Clearly, there is a place for spending on specialist technical security advice and software. However, one must not see that technical element as a panacea. Instead, and perhaps somewhat counterintuitively, it is the human element that is crucial. Again, a cross-functional approach is required.

Do the directors on your Board understand the effects that a cybersecurity breach could have upon the company? Has the Board discussed relevant guidance issued by government agencies? Are your employees trained about cyber and information security more broadly? Do they know how to spot and report a suspected phishing email? Do employees have access to all data or are there restrictions around the most sensitive data? Does the company have clear computer use policies? What is the policy and procedure regarding employees’ access to and storage of company data on their individual personal mobile devices (eg Bring Your Own Device policies)?

Do contracts with suppliers (including data cloud providers) and customers address liability for data loss? Do the company’s insurance policies adequately cover the risk of a cyber breach? What are your plans for handling an incident as and when it occurs? Who will be in your incident response team? It would be prudent to include representatives from senior management plus IT, Legal, Security, Corporate Communications, Human Resources, Investor and Press Relations functions. Which external advisers (IT security/forensic consultants; lawyers; corporate brokers) are needed? How and when will you rehearse your incident response? These are just some of the issues to consider when managing cyber risk.

Portrait of Eddie Toh
Portrait of Lem Chin Kok
Eddie Toh, Director, Forensic, KPMG and Lem Chin Kok, Partner, Forensic, KPMG:

The underlying risks posed by cyber, in many respects, haven’t changed a great deal in the last decade. Malwares and phishing scams are nothing new; however the sophistication of these has increased. The main change however, is the scale of these risks. Over the past decade, organisations have introduced exponential amounts of technology in all areas of the business. Although this has offered many benefits to companies, it has also opened the market to cyber criminals. The market place is also growing, as individuals and organisations throughout Asia Pacific and the world embrace technology.

The big question then is – are companies aware and prepared to meet the threat? In Asia Pacific, generally the answer is no, and in some cases organisations don’t care about the topic. We have seen companies introducing lots of technology, and spending lots of money doing so, but not focusing on the risks associated with this and building adequate controls and processes to mitigate these. In the cases where cyber risk is appreciated, a second problem is that in the region we have limited professionals with the knowledge and skillset to help companies mitigate these risks.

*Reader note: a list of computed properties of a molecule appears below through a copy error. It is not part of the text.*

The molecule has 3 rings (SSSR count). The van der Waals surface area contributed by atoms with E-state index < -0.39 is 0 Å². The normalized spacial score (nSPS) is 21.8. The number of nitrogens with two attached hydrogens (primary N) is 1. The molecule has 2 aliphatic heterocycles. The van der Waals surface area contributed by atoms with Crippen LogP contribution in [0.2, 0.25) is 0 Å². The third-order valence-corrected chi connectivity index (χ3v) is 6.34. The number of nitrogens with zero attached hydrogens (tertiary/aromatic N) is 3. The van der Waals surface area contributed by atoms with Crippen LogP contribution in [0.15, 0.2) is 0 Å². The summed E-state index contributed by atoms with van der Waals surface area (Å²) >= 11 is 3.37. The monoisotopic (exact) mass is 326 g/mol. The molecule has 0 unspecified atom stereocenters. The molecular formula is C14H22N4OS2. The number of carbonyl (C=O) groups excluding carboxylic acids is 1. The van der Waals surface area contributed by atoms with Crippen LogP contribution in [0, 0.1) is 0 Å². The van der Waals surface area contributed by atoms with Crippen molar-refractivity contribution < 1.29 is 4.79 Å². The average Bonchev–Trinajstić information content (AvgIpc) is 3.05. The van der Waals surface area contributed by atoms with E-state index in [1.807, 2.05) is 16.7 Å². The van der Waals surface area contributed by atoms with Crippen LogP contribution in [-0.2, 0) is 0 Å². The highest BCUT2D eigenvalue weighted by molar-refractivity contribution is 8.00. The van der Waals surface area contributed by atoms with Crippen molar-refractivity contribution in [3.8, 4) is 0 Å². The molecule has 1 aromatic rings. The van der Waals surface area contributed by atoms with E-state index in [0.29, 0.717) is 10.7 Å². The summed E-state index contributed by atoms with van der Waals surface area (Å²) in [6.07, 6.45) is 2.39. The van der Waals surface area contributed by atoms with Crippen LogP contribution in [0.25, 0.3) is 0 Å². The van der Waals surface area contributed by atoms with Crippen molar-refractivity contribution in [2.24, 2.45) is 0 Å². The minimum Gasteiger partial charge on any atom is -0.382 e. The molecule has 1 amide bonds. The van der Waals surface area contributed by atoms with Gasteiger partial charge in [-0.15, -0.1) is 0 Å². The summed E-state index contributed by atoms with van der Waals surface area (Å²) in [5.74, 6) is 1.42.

Another key problem is the lack of awareness and knowledge about the cyber world at an individual level. For example, we often see cases where an individual within a company has fallen foul of a phishing scam, despite these well-publicised scams existing for a long time. Another example comes from man-in–the-middle attacks, where the cybercriminal eavesdrops, intercepts and relays messages between parties, inducing innocent parties into making payments to bank accounts controlled by the cybercriminal. In recent months, we have seen an increasing trend of the treasury falling foul of these attacks. In many cases, the treasury followed up on requests to make payment to other bank accounts and employed their control procedures by asking for supporting documents to validate the request, which the cybercriminal who made the request was able to fabricate and provide. The payment was made and it was only after a few months, when the real supplier called asking for payment, that the treasury realised what had happened. We therefore always advise our clients to make an independent call back to the vendor to validate the request. Individuals should also be mindful of email accounts of the email sender and receivers (including those copied).

Cyber attacks are becoming increasingly common in the region and are likely to increase. It is no longer a question of whether an organisation will be compromised as a result of cyber attacks, but when. Organisations have to assume that their IT infrastructure will be compromised and ensure that they are well-prepared to detect and respond to cybercrimes when they happen. We strongly believe an organisation can mitigate the risks posed by cyber when it takes a people-led approach, puts in place a strong cyber governance process and invests in the right technology.

The next question:

“With Alibaba making the headlines following its IPO, what do other companies who wish to follow suit need to know? Also, what best practice tips can readers share on how the treasury can add value to the IPO process?”

Please send your comments and responses to qa@treasurytoday.com